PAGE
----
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Unclassified Info: Beginning to float toward float euphoria

July 05, 2012|By Gary Huerta

I'm ecstatic about the proposed design for Glendale's float entry in the 2013 Tournament or Roses parade.

Seriously. I am.

I know, I'm the guy who called for our city to stop putting floats in the parade. And I've been critical of those who support the concept of a float as a marketing tool, mostly because my 20-plus years in marketing and advertising has me believing that anyone who spends more than $100,000 for less than 15 seconds of air time without a focused message is foolish.

But that was yesterday. Today, you can look up in the sky for flying pigs because I'm changing my tune based solely on the enticing description of the float design, as reported late last week: “The float features the Americana's red trolley and images of a doctor and nurse to represent the two companies that put up a total of $60,000 for the $99,000 float. It also includes a film roll and animated searchlights.”

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The concept also includes allusions to the Alex Theatre and Glendale's animation history.

Well done! I do believe if we are going to get corporate sponsors to foot the bill, they should have the right to create the float in ways that will depict their financial or social contribution to the good folks of Glendale.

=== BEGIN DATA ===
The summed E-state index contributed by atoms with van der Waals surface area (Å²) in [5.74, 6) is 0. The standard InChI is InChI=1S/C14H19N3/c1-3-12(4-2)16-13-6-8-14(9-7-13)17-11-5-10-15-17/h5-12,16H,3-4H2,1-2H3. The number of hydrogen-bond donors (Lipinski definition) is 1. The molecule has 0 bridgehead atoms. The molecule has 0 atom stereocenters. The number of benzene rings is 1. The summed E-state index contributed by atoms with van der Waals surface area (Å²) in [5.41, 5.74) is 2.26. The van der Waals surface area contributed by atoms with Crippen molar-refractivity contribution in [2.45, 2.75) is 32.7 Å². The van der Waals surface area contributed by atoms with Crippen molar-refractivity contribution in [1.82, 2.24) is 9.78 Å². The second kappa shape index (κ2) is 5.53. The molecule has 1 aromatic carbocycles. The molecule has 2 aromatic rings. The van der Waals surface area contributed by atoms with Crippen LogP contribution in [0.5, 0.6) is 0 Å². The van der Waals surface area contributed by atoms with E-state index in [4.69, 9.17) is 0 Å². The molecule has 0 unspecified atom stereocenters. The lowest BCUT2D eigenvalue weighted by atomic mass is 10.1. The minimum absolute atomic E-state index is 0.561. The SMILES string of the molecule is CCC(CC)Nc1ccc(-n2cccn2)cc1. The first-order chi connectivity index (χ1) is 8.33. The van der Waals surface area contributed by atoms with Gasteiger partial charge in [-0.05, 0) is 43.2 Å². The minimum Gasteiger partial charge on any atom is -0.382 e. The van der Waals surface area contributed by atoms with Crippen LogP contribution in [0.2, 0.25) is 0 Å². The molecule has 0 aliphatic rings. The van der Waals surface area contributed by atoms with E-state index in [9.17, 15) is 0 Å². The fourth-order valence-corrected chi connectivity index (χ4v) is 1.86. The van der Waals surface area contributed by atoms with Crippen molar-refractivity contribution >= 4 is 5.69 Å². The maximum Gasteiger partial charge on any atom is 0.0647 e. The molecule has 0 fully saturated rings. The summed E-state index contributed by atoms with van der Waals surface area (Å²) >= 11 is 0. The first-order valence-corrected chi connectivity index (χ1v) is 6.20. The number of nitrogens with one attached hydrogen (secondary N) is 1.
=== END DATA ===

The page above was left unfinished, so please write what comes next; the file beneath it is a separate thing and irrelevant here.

In the case of the Americana, I am sure hordes of people will flock to Glendale to ride the trolley there as a result of the mega-mall's participation. Even though I haven't done so myself, I'm sure a lot of Americans would love to ride the semi-historic car in a circle that literally takes you nowhere slowly.

I do think it fits nicely into the parade theme for 2013 Rose Parade, “Oh, the Places You'll Go.” When I think about creating an impression of Glendale, I'd like potential visitors to think that once they get here, life will be an endless, short loop.

Of course, if they get injured on this nearly static ride through a manufactured slice of American living, they have the comfort of doctors and nurses ready and willing to treat whatever ails them. Whether these representations will help even those without insurance, or at least some sort of co-payment, is yet to be determined.

But heck, floats aren't supposed to be representations of socialism, right?

With the current corporate sponsorships in place, that still leaves us about $31,000 short, according to Community Services & Parks Director Jess Duran. He is likewise hopeful that another source of income will be found by way of corporate sponsorship or community donations.

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